Blood Testing Adult Dogs
The ability of an infected dog to maintain antibodies against canine herpes is variable. Some infected dogs show no antibodies after a couple of months and others have antibody levels persisting for years. If the history is suggestive of herpes, then any herpes antibodies found in the bloodstream would be considered significant. Without the history of puppy loss, antibodies simply indicate past exposure to the virus.
To get a better sense of how acute an exposure might be and whether or not the antibody level indicates active infection, a second antibody level can be drawn 10 to 14 days later. An active infection will show a four-fold rise in antibody level. In a breeding kennel situation, it may be useful to know which dogs have been exposed and which have not so that the risks can be assessed. It is only the unexposed females that are at risk for infection during pregnancy and losing the litter. Checking titers before breeding is not a bad idea for both the male and female dog.
If the infection is less than 3 weeks old, it may be possible to actually culture the virus from swabs from the nose or vagina. In general, confirming herpes infection in a dead puppy is much easier and faster than trying to confirm the infection in the adult dog.
Recently a PCR test (a test for herpesviral DNA) has been developed for dogs. This test is likely to become the diagnostic test of choice.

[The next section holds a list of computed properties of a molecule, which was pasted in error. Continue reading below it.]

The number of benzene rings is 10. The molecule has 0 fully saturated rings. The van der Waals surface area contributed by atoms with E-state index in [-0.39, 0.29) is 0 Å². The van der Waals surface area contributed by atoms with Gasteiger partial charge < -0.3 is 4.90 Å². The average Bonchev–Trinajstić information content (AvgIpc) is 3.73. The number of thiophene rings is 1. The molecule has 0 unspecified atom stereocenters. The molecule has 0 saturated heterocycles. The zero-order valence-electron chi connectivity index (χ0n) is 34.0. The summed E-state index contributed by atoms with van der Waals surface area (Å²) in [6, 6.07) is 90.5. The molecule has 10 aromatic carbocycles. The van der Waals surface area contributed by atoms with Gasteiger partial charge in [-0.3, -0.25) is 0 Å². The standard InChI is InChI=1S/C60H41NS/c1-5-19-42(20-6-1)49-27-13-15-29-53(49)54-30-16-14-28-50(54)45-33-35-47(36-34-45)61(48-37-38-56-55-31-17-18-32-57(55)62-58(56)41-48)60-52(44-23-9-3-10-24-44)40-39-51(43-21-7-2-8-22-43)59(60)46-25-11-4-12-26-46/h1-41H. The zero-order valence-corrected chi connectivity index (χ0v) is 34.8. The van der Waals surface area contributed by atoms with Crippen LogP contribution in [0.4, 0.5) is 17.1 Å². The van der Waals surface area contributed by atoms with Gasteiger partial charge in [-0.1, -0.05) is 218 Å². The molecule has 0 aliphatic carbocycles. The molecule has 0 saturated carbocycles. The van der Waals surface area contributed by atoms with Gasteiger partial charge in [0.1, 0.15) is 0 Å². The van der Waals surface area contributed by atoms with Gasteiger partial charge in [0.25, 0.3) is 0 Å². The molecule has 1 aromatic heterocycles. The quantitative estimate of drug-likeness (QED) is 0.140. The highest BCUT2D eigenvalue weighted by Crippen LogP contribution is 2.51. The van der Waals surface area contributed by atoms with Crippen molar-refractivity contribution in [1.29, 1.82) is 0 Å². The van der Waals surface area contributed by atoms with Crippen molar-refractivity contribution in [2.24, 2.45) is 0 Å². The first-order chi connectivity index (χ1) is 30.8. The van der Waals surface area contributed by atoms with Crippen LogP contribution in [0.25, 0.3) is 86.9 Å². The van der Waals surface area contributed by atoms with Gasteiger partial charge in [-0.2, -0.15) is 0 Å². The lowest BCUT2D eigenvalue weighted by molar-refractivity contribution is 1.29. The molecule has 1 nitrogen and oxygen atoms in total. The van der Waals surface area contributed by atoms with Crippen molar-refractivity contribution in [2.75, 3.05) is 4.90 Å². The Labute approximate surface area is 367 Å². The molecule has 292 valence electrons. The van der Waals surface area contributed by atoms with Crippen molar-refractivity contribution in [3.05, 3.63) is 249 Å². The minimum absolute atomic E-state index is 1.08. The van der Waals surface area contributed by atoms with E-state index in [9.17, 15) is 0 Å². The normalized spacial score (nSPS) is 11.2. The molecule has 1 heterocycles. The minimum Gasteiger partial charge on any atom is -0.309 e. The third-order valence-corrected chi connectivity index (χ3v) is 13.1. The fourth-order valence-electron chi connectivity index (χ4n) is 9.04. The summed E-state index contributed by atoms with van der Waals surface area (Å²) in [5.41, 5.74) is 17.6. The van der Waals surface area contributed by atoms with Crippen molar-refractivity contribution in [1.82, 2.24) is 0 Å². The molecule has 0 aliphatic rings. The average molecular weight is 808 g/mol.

Saving the Rest of the Litter?
Canine herpes is very bad news for puppies under age 3 weeks of age. Often there is nothing that can be done to stop the sweep of this lethal virus. This does not keep us from fighting, however. Serum from a recovered dog can be separated and injected into the puppies as a source of anti-herpes antibodies. Warming the puppies may help as the virus cannot survive at body temperature. Antiviral medications such as Acyclovir may help.
Fortunately, herpesviruses do not live in the environment (they die at 68º F and are readily killed by common disinfectants). Direct contact with an infected host or fresh secretions is needed for transmission. Still, once a dog is infected, she will be infected for life. Shedding virus is increased by stress.
One more time: all mother dogs should be isolated from the final 3 weeks of pregnancy through the first 3 weeks after birth. In Europe, a vaccine is available for use during canine pregnancy (one dose at the time of breeding and a second 6 to7 weeks later, to be repeated with each pregnancy).
Herpes is only a danger to the puppies when the mother is infected during pregnancy or shortly after delivery. Once the mother has been infected, subsequent pregnancies should be unaffected as she will have made enough antibodies to keep the virus in check.
- Canine herpes only causes symptoms in unborn or newborn puppies and they usually do not survive infection.
- The mother dog will not appear sick.
- Problems only occur for the puppies when an uninfected female becomes infected during pregnancy. Females infected long before pregnancy do not lose their litters to herpes.
- Herpes is a common canine infection and is spread not only by sexual contact but via oral and nasal secretions.
Reference: The Pet Health Library, Wendy C. Brooks, DVM, DipABVP, Educational Director, VeterinaryPartner.com
Date Published: 7/4/2005 6:07:00 PM
Date Reviewed/Revised: 08/03/2011